For Federal Power, Does the Mechanism Matter?

If, come June, the Supreme Court decides to strike down ObamaCare’s individual mandate, they’ll accomplish something almost unique in the Court’s history, but not for the reason you think. We expect the Court to strike down unconstitutional laws; even conservatives agree with that proposition (for now). What we don’t often see is a Supreme Court willing to invalidate a law that’s constitutional in its effect, and only deficient in the means it chooses to achieve that goal.*

No-one seems to doubt that Congress could constitutionally coerce citizens into purchasing insurance coverage by, for example, altering the tax code. Even conservative pundits and the Supreme Court seem to agree (pdf). The question is — per Justice Kennedy — whether that matters:

Let’s assume that it could use the tax power to raise revenue and to just have a national health service, single payer. How does that factor into our analysis? In one sense, it can be argued that this is what the government is doing; it ought to be honest about the power that it’s using and use the correct power.

On the other hand, it means that since the Court can do it anyway — Congress can do it anyway, we give a certain amount of latitude. I’m not sure which the way the argument goes.

It should. The Supreme Court rarely strikes down questionable extensions of Commerce Clause power if they would be otherwise sustainable under separate constitutional rules. Consider the case of the Civil Rights Act of 1964, which used the Commerce Clause to forcibly integrate all public institutions — restaurants, hotels, etc. — nationwide, and regardless of whether those institutions themselves engaged in interstate commerce. No-one can reasonably doubt that the Civil Rights Act was a very good thing. But as an exercise of Commerce Clause power, it’s… well… dubious.

Segregation impacts interstate commerce, Congress said, because it acts in restraint of trade, by relegating wide swaths of the population to second-class status. This barrier to commerce should be regulable under the Commerce Clause. Sure, but as the Supreme Court has repeatedly said since, Congress cannot regulate social problems, no matter how serious, by packaging them as barriers to “commercial” activity. And, moreover, the government’s position that no establishment could evade such regulation, no matter how small or how isolated from national commerce, defied conventional wisdom on the boundaries between state and citizen. To paraphrase Justice Kennedy, by making it impossible for individual Americans to evade the administration’s chosen social policy — integration — the Civil Rights Act threatened to “profoundly change the relationship of the federal government and individual Americans.”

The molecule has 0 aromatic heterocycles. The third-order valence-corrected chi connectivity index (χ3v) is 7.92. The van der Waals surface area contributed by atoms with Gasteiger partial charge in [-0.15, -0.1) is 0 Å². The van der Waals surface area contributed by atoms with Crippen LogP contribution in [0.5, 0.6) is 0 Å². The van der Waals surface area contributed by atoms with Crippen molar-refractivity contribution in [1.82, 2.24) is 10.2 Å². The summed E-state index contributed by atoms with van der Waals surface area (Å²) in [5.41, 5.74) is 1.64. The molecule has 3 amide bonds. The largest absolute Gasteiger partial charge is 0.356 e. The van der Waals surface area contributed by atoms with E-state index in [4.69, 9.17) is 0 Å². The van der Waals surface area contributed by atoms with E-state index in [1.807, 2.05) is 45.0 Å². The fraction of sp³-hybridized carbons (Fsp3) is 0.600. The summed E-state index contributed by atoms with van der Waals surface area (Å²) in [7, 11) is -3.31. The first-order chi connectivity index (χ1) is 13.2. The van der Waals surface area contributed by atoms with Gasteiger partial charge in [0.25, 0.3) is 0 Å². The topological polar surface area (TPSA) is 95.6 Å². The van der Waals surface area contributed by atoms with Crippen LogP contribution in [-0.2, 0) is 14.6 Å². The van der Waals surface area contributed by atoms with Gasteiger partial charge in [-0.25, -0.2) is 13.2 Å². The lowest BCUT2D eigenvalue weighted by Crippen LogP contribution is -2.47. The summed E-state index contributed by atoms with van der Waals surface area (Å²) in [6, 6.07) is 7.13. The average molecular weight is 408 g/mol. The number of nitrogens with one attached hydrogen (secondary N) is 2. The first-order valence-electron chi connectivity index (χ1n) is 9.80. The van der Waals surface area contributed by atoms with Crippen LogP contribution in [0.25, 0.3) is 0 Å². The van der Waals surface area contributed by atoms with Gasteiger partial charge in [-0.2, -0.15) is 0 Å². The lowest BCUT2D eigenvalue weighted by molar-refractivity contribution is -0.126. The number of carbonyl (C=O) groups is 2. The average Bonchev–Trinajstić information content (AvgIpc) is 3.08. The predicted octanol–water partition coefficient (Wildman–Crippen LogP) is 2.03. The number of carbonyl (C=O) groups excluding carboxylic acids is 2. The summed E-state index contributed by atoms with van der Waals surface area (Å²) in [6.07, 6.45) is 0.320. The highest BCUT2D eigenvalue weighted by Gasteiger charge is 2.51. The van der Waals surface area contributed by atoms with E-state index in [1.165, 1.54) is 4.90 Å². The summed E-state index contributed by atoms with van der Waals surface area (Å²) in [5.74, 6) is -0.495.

And yet, the Court went on to sustain the Civil Rights Act — twice — holding that the Commerce Clause supported such broad-ranging social policymaking, and even if it didn’t, that Congress’ powers under the Fourteenth Amendment’s Enforcement Clause undoubtedly made up the deficiency.

This was undoubtedly the right decision. If all agree that Congress could constitutionally enact a statute, the Court has only minimal interests in striking it down merely because Congress chose the wrong means to a valid end. And all such interests — avoiding a “slippery slope,” or maintaining consistent doctrine — are historically avoidable, and can be managed by a sufficiently careful Court. Neither McClung nor Heart of Atlanta Motel presaged a total erosion of limits on the Commerce Clause, for example, because the Justices and the public alike knew exactly what the Court was doing.  The Civil Rights Act, for its importance to the country and its clear overlap with Congress’ Fourteenth Amendment powers, was special, and no-one has ever mistaken those decisions carefully upholding it for a general abandonment of Commerce Clause principles.

Similarly, despite the Justices’ intensive search for a “limiting principle” to constrain any decision upholding ObamaCare, there is no real danger that a sufficiently careful decision — acknowledging both the uniqueness of the insurance market and that Congress could constitutionally go far beyond the mandate using its tax power — would inaugurate an era of broccoli mandates or compulsory gym attendance. The Court is the master of its own destiny, as it’s proved time and again. If the individual mandate is an “extraordinary” mechanism, but one entirely incapable of altering the balance of power between the federal government and the states. And that’s all that should matter

* – Except in equal protection challenges. 



  1. I disagree entirely. Mechanism matters and the Civil Rights cases were wrongly decided. Also the 14th doesn’t touch on private conduct.

    1. Specifically, “importance to the country” was a red herring that should have been given no consideration.

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